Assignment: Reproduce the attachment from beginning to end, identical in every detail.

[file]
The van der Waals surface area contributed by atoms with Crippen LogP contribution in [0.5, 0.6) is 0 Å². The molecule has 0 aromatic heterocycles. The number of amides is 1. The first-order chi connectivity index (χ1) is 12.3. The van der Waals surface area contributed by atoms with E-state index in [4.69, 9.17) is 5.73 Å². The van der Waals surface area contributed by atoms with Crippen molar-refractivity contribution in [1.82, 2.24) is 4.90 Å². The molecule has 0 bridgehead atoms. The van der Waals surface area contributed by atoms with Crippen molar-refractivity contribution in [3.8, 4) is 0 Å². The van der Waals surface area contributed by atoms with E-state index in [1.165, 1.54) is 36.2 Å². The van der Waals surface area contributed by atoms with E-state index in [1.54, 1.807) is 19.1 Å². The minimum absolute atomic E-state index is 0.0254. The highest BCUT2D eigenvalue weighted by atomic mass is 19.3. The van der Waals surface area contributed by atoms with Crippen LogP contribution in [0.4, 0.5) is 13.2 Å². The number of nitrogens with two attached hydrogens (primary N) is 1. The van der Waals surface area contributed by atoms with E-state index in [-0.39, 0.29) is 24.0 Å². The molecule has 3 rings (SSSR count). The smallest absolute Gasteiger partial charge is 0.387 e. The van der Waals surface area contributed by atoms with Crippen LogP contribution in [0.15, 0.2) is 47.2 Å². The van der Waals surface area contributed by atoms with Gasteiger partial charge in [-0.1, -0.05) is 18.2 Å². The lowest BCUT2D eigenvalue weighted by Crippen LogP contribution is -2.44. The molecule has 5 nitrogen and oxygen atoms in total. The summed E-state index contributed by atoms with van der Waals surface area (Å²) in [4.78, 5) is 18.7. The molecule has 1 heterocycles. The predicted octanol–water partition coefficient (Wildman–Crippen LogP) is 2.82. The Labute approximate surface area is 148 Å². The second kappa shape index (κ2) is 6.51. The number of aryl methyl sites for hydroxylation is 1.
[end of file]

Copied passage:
The van der Waals surface area contributed by atoms with Crippen LogP contribution in [0.5, 0.6) is 0 Å². The molecule has 0 aromatic heterocycles. The number of amides is 1. The first-order chi connectivity index (χ1) is 12.3. The van der Waals surface area contributed by atoms with E-state index in [4.69, 9.17) is 5.73 Å². The van der Waals surface area contributed by atoms with Crippen molar-refractivity contribution in [1.82, 2.24) is 4.90 Å². The molecule has 0 bridgehead atoms. The van der Waals surface area contributed by atoms with Crippen molar-refractivity contribution in [3.8, 4) is 0 Å². The van der Waals surface area contributed by atoms with E-state index in [1.165, 1.54) is 36.2 Å². The van der Waals surface area contributed by atoms with E-state index in [1.54, 1.807) is 19.1 Å². The minimum absolute atomic E-state index is 0.0254. The highest BCUT2D eigenvalue weighted by atomic mass is 19.3. The van der Waals surface area contributed by atoms with Crippen LogP contribution in [0.4, 0.5) is 13.2 Å². The number of nitrogens with two attached hydrogens (primary N) is 1. The van der Waals surface area contributed by atoms with E-state index in [-0.39, 0.29) is 24.0 Å². The molecule has 3 rings (SSSR count). The smallest absolute Gasteiger partial charge is 0.387 e. The van der Waals surface area contributed by atoms with Crippen LogP contribution in [0.15, 0.2) is 47.2 Å². The van der Waals surface area contributed by atoms with Gasteiger partial charge in [-0.1, -0.05) is 18.2 Å². The lowest BCUT2D eigenvalue weighted by Crippen LogP contribution is -2.44. The molecule has 5 nitrogen and oxygen atoms in total. The summed E-state index contributed by atoms with van der Waals surface area (Å²) in [4.78, 5) is 18.7. The molecule has 1 heterocycles. The predicted octanol–water partition coefficient (Wildman–Crippen LogP) is 2.82. The Labute approximate surface area is 148 Å². The second kappa shape index (κ2) is 6.51. The number of aryl methyl sites for hydroxylation is 1.